The inequality paradox

Inequalities in income and wealth are growing, while the meaning of ‘inequality’ is narrowing.

Professor Peter Taylor-Gooby FBA

Inequalities of income and wealth have expanded for nearly half a century. The way we approach inequality in policy debate obscures understanding of this issue. We need to ensure that unequal outcomes as well as unequal opportunities are high on the political agenda. After all sex equality policies include both perspectives.

Our society values equality highly, yet the overall trend in relation to income and wealth since the 1980s in developed countries has been towards greater inequality. The main drivers of the ‘fanning out’ of inequality, as Atkinson termed it, are slow growth in incomes for those at the bottom of the distribution and rapid growth among the top ten per cent, particularly marked among the very small minorities of the most wealthy. This is all the more striking because it follows an extended period since the second World War in which inequalities had grown smaller.

So far as Britain goes, the policy response of the 1997–2010 government was to pursue benefit, tax and wage policies that mitigated the first factor — slow growth at the bottom — but not the second — rapid growth at the top. After 2010 the major directions in policy have exacerbated both trends. Expert opinion suggests that both will continue into the future.

Inequality in income and wealth threatens social cohesion. In Britain this is most clearly illustrated by evidence that the resentment of the ‘left behind’ underlies the divisions that emerged in the Brexit debate. Research by Kriesi and others points to the same underlying anger as responsible for the growth of the extreme right across Europe. Policy debate within both main UK political parties points to a paradox: while inequalities are growing and damaging our society, we are moving towards consensus on an limited understanding of inequality that distracts our attention from some fundamental issues.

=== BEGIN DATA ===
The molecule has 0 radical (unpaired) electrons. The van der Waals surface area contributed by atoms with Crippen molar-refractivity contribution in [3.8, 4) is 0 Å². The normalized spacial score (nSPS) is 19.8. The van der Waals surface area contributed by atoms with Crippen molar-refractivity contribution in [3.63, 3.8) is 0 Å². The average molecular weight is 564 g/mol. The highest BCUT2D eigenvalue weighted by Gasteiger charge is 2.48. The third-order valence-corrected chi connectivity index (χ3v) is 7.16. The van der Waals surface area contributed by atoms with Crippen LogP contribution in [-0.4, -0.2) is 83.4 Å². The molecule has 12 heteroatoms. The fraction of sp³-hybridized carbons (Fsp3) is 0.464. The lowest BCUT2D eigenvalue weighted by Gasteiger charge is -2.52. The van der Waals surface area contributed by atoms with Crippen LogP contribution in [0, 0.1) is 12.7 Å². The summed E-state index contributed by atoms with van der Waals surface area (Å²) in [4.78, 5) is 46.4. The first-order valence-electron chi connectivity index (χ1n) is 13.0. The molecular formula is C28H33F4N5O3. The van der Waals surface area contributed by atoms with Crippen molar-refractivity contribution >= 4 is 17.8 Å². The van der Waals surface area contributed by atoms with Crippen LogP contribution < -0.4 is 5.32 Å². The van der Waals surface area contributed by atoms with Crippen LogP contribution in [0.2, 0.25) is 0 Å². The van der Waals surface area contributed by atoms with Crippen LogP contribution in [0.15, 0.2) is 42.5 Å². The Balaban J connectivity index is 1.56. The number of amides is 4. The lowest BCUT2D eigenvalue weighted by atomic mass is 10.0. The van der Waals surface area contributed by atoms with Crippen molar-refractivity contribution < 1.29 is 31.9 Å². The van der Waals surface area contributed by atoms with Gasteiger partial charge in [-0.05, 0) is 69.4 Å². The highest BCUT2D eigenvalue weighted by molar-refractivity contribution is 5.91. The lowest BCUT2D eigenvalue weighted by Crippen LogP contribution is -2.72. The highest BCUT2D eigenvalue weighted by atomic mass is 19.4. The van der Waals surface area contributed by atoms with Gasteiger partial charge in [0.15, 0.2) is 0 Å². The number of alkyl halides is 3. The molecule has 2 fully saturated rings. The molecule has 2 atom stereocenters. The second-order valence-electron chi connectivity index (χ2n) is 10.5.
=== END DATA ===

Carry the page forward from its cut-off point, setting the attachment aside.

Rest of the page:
Policy debates for at least a century have distinguished between equality of outcome and equality of opportunity. The object of the former approach is to bring individuals’ incomes and wealth-holdings closer together. The latter approach tolerates inequalities of outcome but stresses the importance of spreading opportunities more widely, so that all members of society have equal chances of gaining the most desired positions, though the inequalities of reward between those positions remain.

The outcome approach leads to debates about regulation of the labour market, wage control and taxation of wealth and income; concern about opportunities focuses attention on the schooling system, the resources available for training, apprenticeships and labour market entry and progress in work. More recently the evidence of inequalities among very young children at the stage of entering education has led to discussion of the importance of pre-schooling and nursery care.

As outcomes grow steadily less equal, the debate has tended to swing more towards equalities of opportunity and to be phrased in terms of social mobility. This perspective takes the unequal distribution of positions in society for granted and directs attention to the mechanisms by which people move between them. Opportunity was a core component of the Social Justice report, commissioned by John Smith in 1992, and then of the New Labour ideology with its pivotal emphasis on education from pre-schooling to university. The valuing of opportunities is also central to the ideology and current goals of the Conservative party. The Social Mobility and Child Poverty Commission, established under Labour’s 2010 Child Poverty Act, has continued under Coalition and Conservative governments, with ‘Child Poverty’ omitted from its title.